The fights for Congressional Leadership

Dateline: 22 November 2006

As expected, the new Minority Leader in the Senate is to be Mitch McConnell, a right wing master of Senate procedure who was number two to Bill Frist. Frist, of course, retired from the Senate to pursue Presidential ambitions. The Republican Whip will be Trent Lott, the GOPís former Senate Leader, who defeated Lamar Alexander for the role by one vote.

The Majority Leader will be Harry Reid, who has led the Democrats for the past two years and was re-elected by the Democratic Caucus unopposed. Dick Durbin of Illinois remains his number two. These two men will Ė in practical terms Ė manage the Senate, though the most prestigious post, President Pro Tempore, will probably go to Robert Byrd of West Virginia. The post is mostly ceremonial, and often goes to the longest serving Senator on the Majority side, but it is theoretically fourth in line to the Presidency, and it remains a stain on the Democratic Party that they are about to install a former Klansman into this post. Byrdís views on racial questions appear to have changed little, despite his protestations. Recently he twice used the word Ďniggerí in an interview on CNN. In the light of this, it should be hard for Democrats to make anything of Lottís return to a leadership role, after an exile caused by racially charged gaffe a few years ago. It should be, but it wonít.

In the House, both sides faced contentious leadership votes. Nancy Pelosi was unopposed to become the next Speaker, but the number two slot was bitterly fought between current Minority Whip, Steny Hoyer and Pelosiís favored candidate, Jack Murtha. Hoyer triumphed, a clear slap in the face for the new Speaker, but a wise move by the Democratic caucus. They promised to clean up the corruption in DC. Elevating to the second highest office in the House Jack Murtha, an unindicted co-conspirator in the Abscam scandal, would have been the worst way to start such a campaign. Tom DeLay resigned from the same post, and then from the House, and the evidence against him is flimsier than that which stacks up against Murtha.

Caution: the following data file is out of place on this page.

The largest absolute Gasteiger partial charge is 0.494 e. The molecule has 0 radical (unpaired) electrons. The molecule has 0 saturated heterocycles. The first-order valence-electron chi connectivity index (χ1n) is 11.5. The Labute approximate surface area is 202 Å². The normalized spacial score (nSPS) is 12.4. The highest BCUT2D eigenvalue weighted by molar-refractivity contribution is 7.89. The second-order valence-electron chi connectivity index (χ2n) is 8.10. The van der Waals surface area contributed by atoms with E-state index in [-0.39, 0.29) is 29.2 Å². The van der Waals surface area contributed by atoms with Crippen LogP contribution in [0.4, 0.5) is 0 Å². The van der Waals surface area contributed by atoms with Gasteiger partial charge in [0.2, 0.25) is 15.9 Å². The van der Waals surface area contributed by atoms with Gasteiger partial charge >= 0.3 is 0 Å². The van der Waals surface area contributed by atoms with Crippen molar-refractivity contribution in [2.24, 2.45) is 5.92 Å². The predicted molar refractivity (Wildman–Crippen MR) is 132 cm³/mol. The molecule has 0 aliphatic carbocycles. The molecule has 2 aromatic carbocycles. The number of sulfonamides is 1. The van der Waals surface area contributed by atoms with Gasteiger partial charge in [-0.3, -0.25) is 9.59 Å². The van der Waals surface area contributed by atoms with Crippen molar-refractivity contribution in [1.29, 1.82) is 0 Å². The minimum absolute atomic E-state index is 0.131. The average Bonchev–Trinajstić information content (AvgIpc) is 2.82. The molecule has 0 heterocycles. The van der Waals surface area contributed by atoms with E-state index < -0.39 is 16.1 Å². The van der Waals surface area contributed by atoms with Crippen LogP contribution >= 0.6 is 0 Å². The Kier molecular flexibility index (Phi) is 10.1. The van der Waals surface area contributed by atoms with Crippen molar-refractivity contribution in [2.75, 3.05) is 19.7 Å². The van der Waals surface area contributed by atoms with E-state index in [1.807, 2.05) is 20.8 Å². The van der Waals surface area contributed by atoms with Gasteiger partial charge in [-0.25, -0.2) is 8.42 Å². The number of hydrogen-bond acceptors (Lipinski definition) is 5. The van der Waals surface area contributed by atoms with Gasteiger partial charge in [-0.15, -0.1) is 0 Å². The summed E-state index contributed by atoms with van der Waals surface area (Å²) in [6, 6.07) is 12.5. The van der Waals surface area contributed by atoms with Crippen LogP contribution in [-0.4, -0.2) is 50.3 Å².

It was well known that outgoing Speaker, Denny Hastert, had no desire to become Minority Leader. His number two, John Boehner, takes on that role. Majority Whip, Roy Blunt moves smoothly into the Minority Whip position. This maintains the balance between the visionary follower of Newt Gingrich and the DeLayite vote counter as his deputy. It is not a bad team, and only a year old, but it is a shame the GOP passed up the opportunity to skip a generation and elect Mike Pence and John Shaddegg instead. Does no-one in the leadership bear the price for abysmal Congressional approval rates and decisive defeat at the polls? The voluntary retirements of Hastert and Frist hardly count as bloodletting.

The heavy defeat of the GOPís insurgent wing in these leadership votes shows the party has no stomach for an internal fight. We have yet to see if it has the stomach to fight the Democrats.

Outside Congress, Howard Dean retains his role as Chair of the DNC while Senator Mel Martinez of Florida, an Hispanic confidant of both Bush brothers and a skilled fundraiser takes over the RNC.

Quentin Langley is editor of an academic at the University of Cardiff and is a columnist with Campaigns & Elections. This article was first published in the Common Sense series for Lake Champlain Weekly.

View article with menu

All information © copyright Quentin Langley 2024